Room Project Update

This month I have been steadily improving my room project I began months ago in Matt’s class.

I made my living room in Maya and got good feedback on my models and textures. I also was asked to do more small objects and accessories, then to re-do some renders with better lighting and quality.

I did some new models; Curtains (which don’t match photos as I did my old living room curtains from memory, which were cream and could be strapped sideways), candles, clock hands, a radiator, a lamp, and 2 door handles. I found it so much easier to do these models than I did doing the project the first time around. I think some practice during the break in this assignment has helped me get to grips with basic Maya skills- so I can work faster now- and now I can try new things, like using the curve tool to do the curtains.

roomrender.jpg

I fixed my models with Photoshopped textures. Last time around I had big issues with the textures constantly breaking between opening and closing the project, and with them going transparent and messing up randomly. I had no idea how to fix this problem, so I assumed doing more of my room would be tricky. Thankfully, Matt recently showed me how to unplug the transparency that is automatically imported from Photoshop when I use PSD files as textures- I did this to my rug and units and never have had a problem since. Now renders look so much better and you can see my objects properly.

I added the new models into the scene and it instantly felt more like my home. I then set up 3 point lighting for each shot, and used the Maya Renderer to take my pictures. In the rendering window I set the photos to ‘RAW’ and used HD resolution on them. This improved the look of my pictures as they are less washed out, and the vibrancy brings out the textures more.

I added the new renders as a second half to my original project PowerPoint, mainly because I had photographs compared with my last renders to show what’s in the room and how it is to scale. Hopefully putting the updated renders afterwards shows a clear difference in quality and shows off my new assets.

roompresentation1 – This is the updated PowerPoint.

My Utopian Vehicle

In Tony’s lessons we have been coming up with designs for a service vehicle in a  Dystopian/Utopian world. My vehicle idea serves the purpose of preventing minor conflict between multiple animals (including humans).

I wrote about what the world would be like in my utopia in the blog post I linked, but basically it’s a world 50-100 years from now where animals and humans live in harmony amongst one another because of human overpopulation. This would improve life quality for animals, and teach humans to stop using animals’ environments selfishly.

I came up with some designs on paper, which was difficult to get the hang of because vehicles are new to me. I tried to base them all on a vehicle which serves the purpose I mentioned about preventing crime and conflicts.

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I decided to do a drone with a mix of the copter design (with spiked legs), and the rounded van with the arcade-like claw. Those designs were closest to my original idea, and I could see how a mix of the two could be adapted for underwater environments, and other tough terrain. I liked the smooth shape of the sports car and used the 4-wheel drive idea for the boosters, and the cage idea came from the trucks I drew with cages on the back.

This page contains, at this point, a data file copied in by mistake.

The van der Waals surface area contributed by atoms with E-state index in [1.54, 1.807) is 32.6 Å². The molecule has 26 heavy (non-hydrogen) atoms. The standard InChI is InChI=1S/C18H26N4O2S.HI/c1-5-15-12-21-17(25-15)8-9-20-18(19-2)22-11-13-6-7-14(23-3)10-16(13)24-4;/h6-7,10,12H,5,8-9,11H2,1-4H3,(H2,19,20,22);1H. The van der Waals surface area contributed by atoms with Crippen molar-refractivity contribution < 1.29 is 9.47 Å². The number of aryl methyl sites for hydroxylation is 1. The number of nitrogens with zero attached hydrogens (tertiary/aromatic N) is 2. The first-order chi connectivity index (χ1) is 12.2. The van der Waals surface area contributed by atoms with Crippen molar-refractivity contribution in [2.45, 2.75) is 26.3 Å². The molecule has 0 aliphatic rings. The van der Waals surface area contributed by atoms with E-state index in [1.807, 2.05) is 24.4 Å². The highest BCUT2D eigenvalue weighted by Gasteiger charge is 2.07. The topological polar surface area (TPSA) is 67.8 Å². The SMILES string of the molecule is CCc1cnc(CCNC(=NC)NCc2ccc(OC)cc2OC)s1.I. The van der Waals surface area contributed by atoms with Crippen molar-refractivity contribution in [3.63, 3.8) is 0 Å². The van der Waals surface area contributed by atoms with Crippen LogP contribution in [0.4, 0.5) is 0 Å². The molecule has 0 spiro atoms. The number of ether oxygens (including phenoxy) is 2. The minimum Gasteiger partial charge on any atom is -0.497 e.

My drone- which is supposed to be about the size of a police van- has 4 boosters, a giant helicopter propeller, and 2 long arms with claws (for breaking up fights and carrying creatures). There’s a large mirrored glass top-floor for the drivers, and a round cage below to match, which would carry the perpetrators or injured animals for the flight to a safe station.drone

I did this design in Photoshop. I’m still not a confident digital artist, but with the help of a lot of layering, and experimental paintbrushes, I managed to come up with a concept I’m happy with. The arms are a bit jagged since I did the majority of this at college with a graphics tablet and for some reason I didn’t do my last save there properly, meaning I lost the smoother arms I drew. I don’t mind too much as it’s meant to be metal pieces bending.

I drew the sky in the vehicle’s reflection, so I decided to do a background just to place it in an environment. This shows that it would fly above tree height to not interfere with daily life unless there was a job to do. It also shows that having the glass give you a 360 degree view would be useful to see everything.

dronebg

This has been an interesting challenge, as I never draw vehicles, and doing it has helped me with concept art, digital art, and thinking outside of the box.

Low Poly Modelling

We have begun a group project in Matt’s lessons to create a Tile scene of a low-poly race track of some sort. Team leaders were selected and they formed teams out of the rest of us. I joined a group with Kyle, Jack, and Oscar.

Our team came up with a lot of ideas, many inspired by real life racing and by games like Mario Kart. We eventually decided to do a double sided tile, where each side of the road would have it’s own environment, which meant 4 in total (upper left, upper right, lower left, and lower right). I haven’t added to the environment modelling yet though, as I’ve made a car, a flag, and a traffic cone. I can only get photos of the car for now though, since my home Maya won’t open the files I made at college properly for renders.

We have to keep the models 1000 tris or under and we can go as low as possible to keep them stylised. Keeping the car under this number was a challenge as it is the first low-poly model I’ve made, but in our second lesson Matt showed us useful tips about deleting edge loops and using the Mudbox-like feature on Maya to keep the polys down and the model looking good.

I’m getting used to the idea of the low-poly models, until now I didn’t really want to make any because I’ve always wanted to know how to model in detail and create things I see in movies, but I realised I also see a lot of low poly things too- like in Crossy Road, for example. Its pushing me to make something good under a restriction and I’m really liking it.

car.jpg

Making the car reminded the others and I of Mario’s car in Mario Kart DS- I say DS because the graphics make it look similar- and animating the flag reminded me slightly of the graphics (though I’m not sure why) in games like Donkey Kong country 3, where 3D models were turned into 2D sprites, and weren’t too detailed or smooth moving because of the game itself. I realised that keeping polys low and texturing them carefully could make an object look better than if the detail was in the model, rather than its paint.